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Letter: AI Safety and AI Policy

Many presentations on superintelligence often start with a caveat, “what I am about to discuss is not like the robots in Terminator…” or a reference to science fiction, “superintelligence is often depicted as the enemy of humanity…”. When discussing the future, researchers often employ literary devices like metaphor or analogy in order to make difficult ideas comprehensible. Even the works of Nick Bostrom such as Superintelligence or The Fable of the Dragon-Tyrant begin with fables, stories that help illuminate the often counter-intuitive subject matter. Marshaling a global response to the serious problem of superintelligence requires the ability to communicate difficult ideas effectively; the various ways these ideas are communicated is worth investigating.

Paying attention to how literary devices shape popular understanding of AI issues is essential to the future of humanity. A metaphor successfully applied can enhance understanding of the problem, while a failed metaphor can make people think there isn’t a problem at all. Unfortunately, many members of the public think that the danger of AI lies in the vicinity of a nude time-traveling Arnold Schwarzenegger. It is important to combat these misguided metaphors, hopefully through the use of more accurate comparisons. Effective communication about AI safety is very important and the audience determines the manner of communication. The problem of AI safety should be communicated differently to a crowd of machine learning researchers than to an assembly of the general public. Communication is context-sensitive.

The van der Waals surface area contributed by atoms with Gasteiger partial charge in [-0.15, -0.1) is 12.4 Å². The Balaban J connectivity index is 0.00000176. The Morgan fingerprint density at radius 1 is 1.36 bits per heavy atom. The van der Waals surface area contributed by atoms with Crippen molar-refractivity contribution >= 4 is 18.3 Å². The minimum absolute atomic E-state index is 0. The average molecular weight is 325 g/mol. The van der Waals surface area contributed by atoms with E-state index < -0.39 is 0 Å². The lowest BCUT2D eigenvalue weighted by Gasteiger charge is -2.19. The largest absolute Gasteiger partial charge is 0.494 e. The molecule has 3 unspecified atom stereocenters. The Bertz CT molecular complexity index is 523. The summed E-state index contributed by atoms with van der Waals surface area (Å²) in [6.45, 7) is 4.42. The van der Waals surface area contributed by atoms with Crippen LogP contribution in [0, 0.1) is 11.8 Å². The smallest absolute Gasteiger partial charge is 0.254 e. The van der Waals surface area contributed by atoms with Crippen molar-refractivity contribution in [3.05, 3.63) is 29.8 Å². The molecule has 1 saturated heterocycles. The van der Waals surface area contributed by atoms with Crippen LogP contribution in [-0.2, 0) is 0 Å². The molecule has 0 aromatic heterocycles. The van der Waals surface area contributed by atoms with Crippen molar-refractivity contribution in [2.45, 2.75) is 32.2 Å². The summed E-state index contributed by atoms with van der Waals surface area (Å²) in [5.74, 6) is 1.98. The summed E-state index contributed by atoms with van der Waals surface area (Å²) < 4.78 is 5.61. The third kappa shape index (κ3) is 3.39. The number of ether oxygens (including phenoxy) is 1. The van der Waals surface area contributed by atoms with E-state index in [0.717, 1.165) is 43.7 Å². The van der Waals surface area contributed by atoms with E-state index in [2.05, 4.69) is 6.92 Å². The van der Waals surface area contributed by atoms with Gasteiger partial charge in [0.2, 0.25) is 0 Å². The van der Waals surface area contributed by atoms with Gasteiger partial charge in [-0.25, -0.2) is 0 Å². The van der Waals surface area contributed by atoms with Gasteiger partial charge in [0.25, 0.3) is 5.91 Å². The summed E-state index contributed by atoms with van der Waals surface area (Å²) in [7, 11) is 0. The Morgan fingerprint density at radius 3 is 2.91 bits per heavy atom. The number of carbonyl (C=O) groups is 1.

We need to understand how to communicate effectively with two groups: policy makers and the general public. These two groups determine how the problem of AI safety is addressed. The future of humanity relies on our ability to communicate, agree with one another, and create a united response to this global existential risk. We must learn to make issues relevant to diverse groups of peoples. If communication with these two groups is not taken seriously, a united response to AI safety will remain out of reach. Effective cooperation relies on effective communication. In China, AI research often happens behind closed doors – this lack of communication makes cooperation impossible.

A rigorous analysis of how AI safety is communicated to policy makers and the general public is deeply needed. There are some very important questions to be asked: How do policy makers understand the problem of superintelligence? How does the general public understand superintelligence – and what are the metaphors they rely on? Do various demographics perceive AI differently: as a business asset, as a weapon, as an exciting new consumer technology? How is AI understood in the business market: as a boon or a double-edged sword? How does communication shape the purchase of AI technologies by businesses? There are also questions of metaphor: what are the common stories and narratives that people use to understand AI? How might metaphors circumscribe our predictions regarding superintelligence? What metaphors aid our understanding of the problem? These questions need to be asked in the West, but most importantly, they need to be asked to policy makers, researchers, and the general public in China. Responses to these questions can be surveyed and understood through statistical analysis before policy decisions are made.

Effective AI policy decisions can lead to greater cooperation between researchers and nations. It is important that the field of communication, in regards to AI safety, is analyzed using quantitative and qualitative measures. A comprehensive analysis can contribute to the important goal of a responsible, united policy on AI safety.